Dear friends of Prism,
It’s been a stressful year. We hope that you’ve had the time and ability to care for yourself and the people you love.
Prism put its in-person support group gatherings on hold in March. Since then, we’ve continued interacting with over 30 LGBTQ teens & preteens through our virtual gatherings. Currently, we provide three weekly gatherings (“Virtual Hangout,” “Virtual Event Day,” and “Prism DnD”) for the teens and one bi-monthly gathering for the preteens. Gatherings are still led by our trained facilitators. The youth express how much they miss meeting in person on a regular basis.
As to when we’ll resume our in-person meetings, the Prism board is paying attention to what the local school systems are doing while deliberating about what’s best for Prism. We’ll update you by email and Facebook when we have more information about when and how our in-person support groups will reconvene.
You Give Us Hope
Because of the pandemic, our two major annual fundraisers have been postponed. This reality comes at a challenging time—in less than a year, Prism has grown by two new programs (Prism Preteens & Prism Families), a new chapter (Prism Fairhope), and twice as many volunteers as we had in our 2018-2019 fiscal year. In other words, our comprehensive workload is increasing exponentially while our estimated fundraising has taken a major hit. It’s an unsustainable equation.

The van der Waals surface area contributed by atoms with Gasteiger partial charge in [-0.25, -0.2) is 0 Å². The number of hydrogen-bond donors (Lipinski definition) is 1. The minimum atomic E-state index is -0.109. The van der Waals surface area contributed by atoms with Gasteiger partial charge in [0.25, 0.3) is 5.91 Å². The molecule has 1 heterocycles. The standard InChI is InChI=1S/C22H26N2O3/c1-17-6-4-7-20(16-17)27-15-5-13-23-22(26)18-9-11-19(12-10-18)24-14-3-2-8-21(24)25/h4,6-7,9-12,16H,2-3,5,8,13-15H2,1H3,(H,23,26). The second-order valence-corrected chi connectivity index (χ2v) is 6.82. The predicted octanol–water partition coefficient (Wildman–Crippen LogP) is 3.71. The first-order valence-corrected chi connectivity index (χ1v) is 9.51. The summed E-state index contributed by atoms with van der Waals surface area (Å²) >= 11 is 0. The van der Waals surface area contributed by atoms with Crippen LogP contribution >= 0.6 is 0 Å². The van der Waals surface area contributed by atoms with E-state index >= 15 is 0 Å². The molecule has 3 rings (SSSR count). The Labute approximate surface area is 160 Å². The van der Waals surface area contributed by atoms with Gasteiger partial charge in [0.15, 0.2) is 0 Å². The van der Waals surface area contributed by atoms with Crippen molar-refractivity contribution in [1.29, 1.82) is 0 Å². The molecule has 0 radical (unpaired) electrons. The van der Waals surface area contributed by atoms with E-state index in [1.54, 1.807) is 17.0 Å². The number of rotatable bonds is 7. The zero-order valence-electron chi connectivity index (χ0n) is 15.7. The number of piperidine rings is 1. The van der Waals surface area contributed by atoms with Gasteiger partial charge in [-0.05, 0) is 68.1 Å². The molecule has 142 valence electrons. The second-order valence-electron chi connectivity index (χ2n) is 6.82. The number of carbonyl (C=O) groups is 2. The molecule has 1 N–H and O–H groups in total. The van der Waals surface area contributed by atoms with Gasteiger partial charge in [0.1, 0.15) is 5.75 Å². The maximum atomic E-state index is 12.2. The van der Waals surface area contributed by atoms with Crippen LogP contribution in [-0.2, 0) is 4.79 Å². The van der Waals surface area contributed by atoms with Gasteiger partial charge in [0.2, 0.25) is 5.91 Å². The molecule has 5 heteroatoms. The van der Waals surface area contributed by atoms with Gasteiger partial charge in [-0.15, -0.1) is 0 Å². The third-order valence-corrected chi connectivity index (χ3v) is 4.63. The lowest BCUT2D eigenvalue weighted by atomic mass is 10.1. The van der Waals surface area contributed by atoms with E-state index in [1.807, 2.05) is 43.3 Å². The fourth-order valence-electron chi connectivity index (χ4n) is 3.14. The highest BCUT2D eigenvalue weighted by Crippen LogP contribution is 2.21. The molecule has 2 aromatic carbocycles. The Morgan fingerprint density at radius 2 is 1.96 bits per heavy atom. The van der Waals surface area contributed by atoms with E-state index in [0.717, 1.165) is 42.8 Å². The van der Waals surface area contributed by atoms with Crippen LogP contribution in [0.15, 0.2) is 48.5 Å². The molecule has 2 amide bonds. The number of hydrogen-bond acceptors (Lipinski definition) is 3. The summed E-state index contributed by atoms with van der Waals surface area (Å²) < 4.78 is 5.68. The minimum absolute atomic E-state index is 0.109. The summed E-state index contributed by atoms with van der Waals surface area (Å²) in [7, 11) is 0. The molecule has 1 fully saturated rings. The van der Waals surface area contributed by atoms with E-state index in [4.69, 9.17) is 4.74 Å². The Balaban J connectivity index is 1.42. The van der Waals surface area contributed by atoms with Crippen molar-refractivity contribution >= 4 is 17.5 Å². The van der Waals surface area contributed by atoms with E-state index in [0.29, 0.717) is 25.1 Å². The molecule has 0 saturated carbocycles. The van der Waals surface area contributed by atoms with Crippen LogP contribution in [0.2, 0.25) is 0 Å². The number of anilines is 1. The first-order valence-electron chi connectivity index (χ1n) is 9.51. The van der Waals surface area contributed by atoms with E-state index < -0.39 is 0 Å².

So we launched a fundraiser in May. With your help, we raised $2,000. We couldn’t be more grateful to belong to a community that cares about the work we’re doing.
Prism’s new fiscal year begins next month. We still have a long way to go to make up for the necessary delays of Come Out Mobile and Bent Broadway, but you’ve given us hope that we can. As you celebrate Pride Month, we hope you’ll consider making a contribution to Prism United.
Kudos to our friends at Rainbow Mobile for this beautiful mural. The mural was painted by our very own Sarah Fischer, the site director for Prism Fairhope, and Hannah Georgina Legg who came up with the design.
One of the first decisions we ever made at Prism was to use the colors of the Philly Pride flag in our logo, which include black and brown stripes. We wanted to acknowledge that the story and struggle of the LGBTQ community isn’t monolithic—there are real differences of lived experience within our community, and those differences matter. How can we adequately care for one another if we don’t know each other’s stories? Prism is a data driven organization, and the data is clear: black folk in our LGBTQ family face victimization and its consequences to a more severe degree than white folk. Prism is committed to listening to the stories of black LGBTQ youth and growing in a way that is informed by those stories. We believe that the liberation of the LGBTQ community isn’t possible until the liberation of the black community is.
Black lives matter.